Introduction to Proteomics

There's little doubt that proteomics -- the study of an organism's complete complement of proteins -- will have great impact in all areas of the life sciences in the years to come. And the reason is clear. "To really understand biological processes, we need to understand how proteins function in and around cells since they are the functioning units," says Hanno Steen, director of the Proteomics Center at Boston Children's Hospital.

The task of studying the proteome has its share of challenges. One involves the sheer number of proteins that need to be identified. The ~20,000 genes in the human genome can code for at least ten times as many proteins; in extreme cases a single gene alone can code for over 1,000. Another challenge is that amino acids -- the base units of proteins -- are so small. Each amino acid is made from anywhere between 7 and 24 atoms. This is far beyond the reach of even the most powerful microscopes.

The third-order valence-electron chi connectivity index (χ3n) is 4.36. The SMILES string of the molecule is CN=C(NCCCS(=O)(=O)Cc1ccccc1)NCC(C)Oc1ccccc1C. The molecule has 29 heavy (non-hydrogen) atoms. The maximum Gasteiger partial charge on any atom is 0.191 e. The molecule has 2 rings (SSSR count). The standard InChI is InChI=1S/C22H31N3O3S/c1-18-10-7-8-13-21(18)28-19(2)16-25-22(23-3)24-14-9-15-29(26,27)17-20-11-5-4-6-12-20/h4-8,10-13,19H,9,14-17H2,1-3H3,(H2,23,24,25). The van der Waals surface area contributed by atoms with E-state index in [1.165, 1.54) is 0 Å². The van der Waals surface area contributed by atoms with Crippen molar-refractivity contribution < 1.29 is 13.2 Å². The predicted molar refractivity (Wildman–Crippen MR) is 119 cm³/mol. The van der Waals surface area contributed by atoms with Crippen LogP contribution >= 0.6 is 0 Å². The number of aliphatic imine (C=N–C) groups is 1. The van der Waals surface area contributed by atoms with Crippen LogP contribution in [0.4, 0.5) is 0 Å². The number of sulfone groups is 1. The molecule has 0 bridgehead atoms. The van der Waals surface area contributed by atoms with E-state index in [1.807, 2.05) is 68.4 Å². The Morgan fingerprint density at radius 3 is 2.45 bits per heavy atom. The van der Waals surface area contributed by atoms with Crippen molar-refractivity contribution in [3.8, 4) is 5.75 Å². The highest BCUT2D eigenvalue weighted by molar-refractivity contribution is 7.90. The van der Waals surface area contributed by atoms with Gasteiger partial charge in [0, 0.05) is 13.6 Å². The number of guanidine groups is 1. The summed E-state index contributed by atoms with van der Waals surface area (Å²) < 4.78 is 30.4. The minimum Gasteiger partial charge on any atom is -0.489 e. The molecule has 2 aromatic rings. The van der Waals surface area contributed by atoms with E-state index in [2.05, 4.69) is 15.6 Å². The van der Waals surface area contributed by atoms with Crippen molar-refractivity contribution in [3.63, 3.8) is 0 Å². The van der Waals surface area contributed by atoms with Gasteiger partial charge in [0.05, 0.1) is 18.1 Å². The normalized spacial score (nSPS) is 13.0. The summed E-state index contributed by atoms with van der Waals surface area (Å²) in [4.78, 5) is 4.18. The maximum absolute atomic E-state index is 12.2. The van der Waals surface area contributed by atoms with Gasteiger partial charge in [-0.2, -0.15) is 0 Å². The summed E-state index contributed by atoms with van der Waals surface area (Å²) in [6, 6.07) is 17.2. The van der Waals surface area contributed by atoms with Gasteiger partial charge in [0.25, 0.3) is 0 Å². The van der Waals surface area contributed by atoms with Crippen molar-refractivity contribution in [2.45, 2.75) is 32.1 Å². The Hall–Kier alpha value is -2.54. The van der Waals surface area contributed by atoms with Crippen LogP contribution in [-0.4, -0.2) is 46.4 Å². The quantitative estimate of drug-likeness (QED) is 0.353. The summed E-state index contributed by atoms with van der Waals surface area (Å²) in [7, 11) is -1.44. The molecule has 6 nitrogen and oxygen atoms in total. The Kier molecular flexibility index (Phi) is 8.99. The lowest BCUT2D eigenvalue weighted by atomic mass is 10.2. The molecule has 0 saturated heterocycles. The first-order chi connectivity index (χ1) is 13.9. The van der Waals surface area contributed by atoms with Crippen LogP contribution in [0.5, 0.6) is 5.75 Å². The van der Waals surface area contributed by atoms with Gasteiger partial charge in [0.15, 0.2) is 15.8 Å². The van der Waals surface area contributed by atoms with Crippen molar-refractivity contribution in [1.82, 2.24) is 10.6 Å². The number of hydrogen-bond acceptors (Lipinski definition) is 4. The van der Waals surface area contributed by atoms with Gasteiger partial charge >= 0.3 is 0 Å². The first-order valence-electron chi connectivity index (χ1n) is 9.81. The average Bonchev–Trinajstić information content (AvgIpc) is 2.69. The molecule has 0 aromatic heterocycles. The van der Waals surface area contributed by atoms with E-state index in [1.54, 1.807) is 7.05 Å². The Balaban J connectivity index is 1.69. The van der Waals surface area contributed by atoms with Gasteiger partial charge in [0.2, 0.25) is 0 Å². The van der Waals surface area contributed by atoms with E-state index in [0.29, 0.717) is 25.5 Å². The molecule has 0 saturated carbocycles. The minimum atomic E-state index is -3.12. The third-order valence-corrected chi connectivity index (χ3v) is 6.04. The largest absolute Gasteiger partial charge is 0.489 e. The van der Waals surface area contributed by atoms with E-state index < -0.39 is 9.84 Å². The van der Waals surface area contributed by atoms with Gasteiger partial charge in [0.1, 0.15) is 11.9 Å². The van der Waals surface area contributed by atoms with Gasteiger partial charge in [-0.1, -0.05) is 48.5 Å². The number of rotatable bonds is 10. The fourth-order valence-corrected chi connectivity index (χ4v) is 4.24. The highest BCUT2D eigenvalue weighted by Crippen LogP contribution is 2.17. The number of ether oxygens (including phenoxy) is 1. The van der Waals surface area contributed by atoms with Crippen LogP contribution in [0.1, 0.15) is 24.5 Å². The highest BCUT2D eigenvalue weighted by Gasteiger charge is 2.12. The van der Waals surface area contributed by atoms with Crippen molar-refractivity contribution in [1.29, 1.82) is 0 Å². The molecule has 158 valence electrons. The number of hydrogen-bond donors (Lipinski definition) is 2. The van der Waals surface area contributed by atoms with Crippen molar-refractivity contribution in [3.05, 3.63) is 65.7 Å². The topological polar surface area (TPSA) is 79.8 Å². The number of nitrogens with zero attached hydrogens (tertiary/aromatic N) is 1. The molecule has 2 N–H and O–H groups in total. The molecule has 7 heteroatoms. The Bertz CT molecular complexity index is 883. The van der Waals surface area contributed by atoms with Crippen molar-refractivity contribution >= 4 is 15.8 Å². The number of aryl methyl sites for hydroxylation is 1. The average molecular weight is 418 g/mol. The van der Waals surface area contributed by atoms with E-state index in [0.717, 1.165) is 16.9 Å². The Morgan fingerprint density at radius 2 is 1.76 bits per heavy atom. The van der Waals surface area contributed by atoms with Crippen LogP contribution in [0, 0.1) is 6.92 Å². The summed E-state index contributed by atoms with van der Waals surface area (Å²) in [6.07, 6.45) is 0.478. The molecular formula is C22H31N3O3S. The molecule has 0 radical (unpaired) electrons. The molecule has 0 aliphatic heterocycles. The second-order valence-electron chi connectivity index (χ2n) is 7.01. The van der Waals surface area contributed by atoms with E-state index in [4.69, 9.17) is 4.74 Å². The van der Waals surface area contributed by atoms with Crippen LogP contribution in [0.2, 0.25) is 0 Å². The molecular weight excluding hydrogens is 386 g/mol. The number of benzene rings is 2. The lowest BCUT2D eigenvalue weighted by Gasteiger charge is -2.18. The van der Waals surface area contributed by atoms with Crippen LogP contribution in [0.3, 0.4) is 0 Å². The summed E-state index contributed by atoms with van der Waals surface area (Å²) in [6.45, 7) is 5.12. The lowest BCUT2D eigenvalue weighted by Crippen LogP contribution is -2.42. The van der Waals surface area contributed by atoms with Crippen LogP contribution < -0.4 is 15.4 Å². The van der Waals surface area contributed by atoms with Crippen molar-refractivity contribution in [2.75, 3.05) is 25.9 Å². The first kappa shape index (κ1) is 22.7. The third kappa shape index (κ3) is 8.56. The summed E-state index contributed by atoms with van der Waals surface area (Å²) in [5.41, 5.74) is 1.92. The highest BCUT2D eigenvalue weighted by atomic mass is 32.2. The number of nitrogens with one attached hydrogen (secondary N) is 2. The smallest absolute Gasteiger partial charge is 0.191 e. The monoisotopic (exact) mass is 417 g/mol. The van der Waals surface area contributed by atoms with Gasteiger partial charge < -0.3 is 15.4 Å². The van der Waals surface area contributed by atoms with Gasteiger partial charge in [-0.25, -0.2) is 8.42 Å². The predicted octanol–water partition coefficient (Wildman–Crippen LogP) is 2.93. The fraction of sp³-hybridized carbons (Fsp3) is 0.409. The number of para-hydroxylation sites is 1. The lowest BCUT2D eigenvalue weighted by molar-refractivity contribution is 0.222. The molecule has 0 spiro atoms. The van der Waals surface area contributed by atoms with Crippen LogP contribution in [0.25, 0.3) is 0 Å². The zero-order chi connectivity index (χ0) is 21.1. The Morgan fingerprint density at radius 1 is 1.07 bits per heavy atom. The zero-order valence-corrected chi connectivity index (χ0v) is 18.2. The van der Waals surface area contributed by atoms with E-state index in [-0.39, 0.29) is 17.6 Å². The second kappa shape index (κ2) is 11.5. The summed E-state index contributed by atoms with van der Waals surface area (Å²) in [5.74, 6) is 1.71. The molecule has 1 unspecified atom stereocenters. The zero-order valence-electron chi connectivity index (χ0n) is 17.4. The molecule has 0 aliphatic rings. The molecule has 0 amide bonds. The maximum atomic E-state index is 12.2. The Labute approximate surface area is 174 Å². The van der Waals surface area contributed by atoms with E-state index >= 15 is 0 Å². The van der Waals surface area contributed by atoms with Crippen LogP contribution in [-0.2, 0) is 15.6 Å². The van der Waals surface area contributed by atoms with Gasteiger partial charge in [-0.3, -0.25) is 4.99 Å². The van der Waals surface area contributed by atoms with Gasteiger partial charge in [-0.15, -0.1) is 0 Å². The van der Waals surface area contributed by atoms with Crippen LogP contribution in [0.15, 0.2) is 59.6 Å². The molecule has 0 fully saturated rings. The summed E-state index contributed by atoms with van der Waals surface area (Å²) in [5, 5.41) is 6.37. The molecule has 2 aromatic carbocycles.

Which brings us to the subject of the interactive feature.

How are researchers able to determine the sequence of amino acids that make up proteins? One way is by separating the proteins, breaking them up into smaller pieces, and using mass spectrometers to, in effect, "weigh" each amino acid. Each type of amino acid has a unique mass, making identification relatively straightforward. By identifying and sequencing these smaller pieces, researchers can then determine the identity of the protein they make up.

That's obviously a simple explanation of the process. For a more in-depth explanation, check out our Guide to Sequencing and Identifying Proteins.

  • A step-by-step explanation of how to identify and sequence proteins using 2-D electrophoresis, mass spectroscopy and informatics. Requires Flash plugin.
  • For an explanation of how the genome is decoded, go to NOVA's Sequence for Yourself.

Writer/Producer: Rick Groleau
Subject Matter Expert: Hanno Steen, PhD
Designer: Peggy Recinos
Developer: Jeffrey Testa

Researchers at Boston Children's Hospital using proteomics:

Rosalyn Adam, PhD
Alan Cantor, MD, PhD
Michaela Fagiolini, PhD
Richard Gregory, PhD
Xi He, PhD
Zhigang He, PhD
Alex Kentsis, MD, PhD
Richard Lee, MD
Marsha Moses, PhD
Keith Solomon, PhD
Hanno Steen, PhD
Judith Steen, PhD
Clifford Woolf, MD, PhD

Related Links

The Steen and Steen Laboratory
The Proteomics Center @ Boston Children's HospitalThe IDDRC Proteomics Core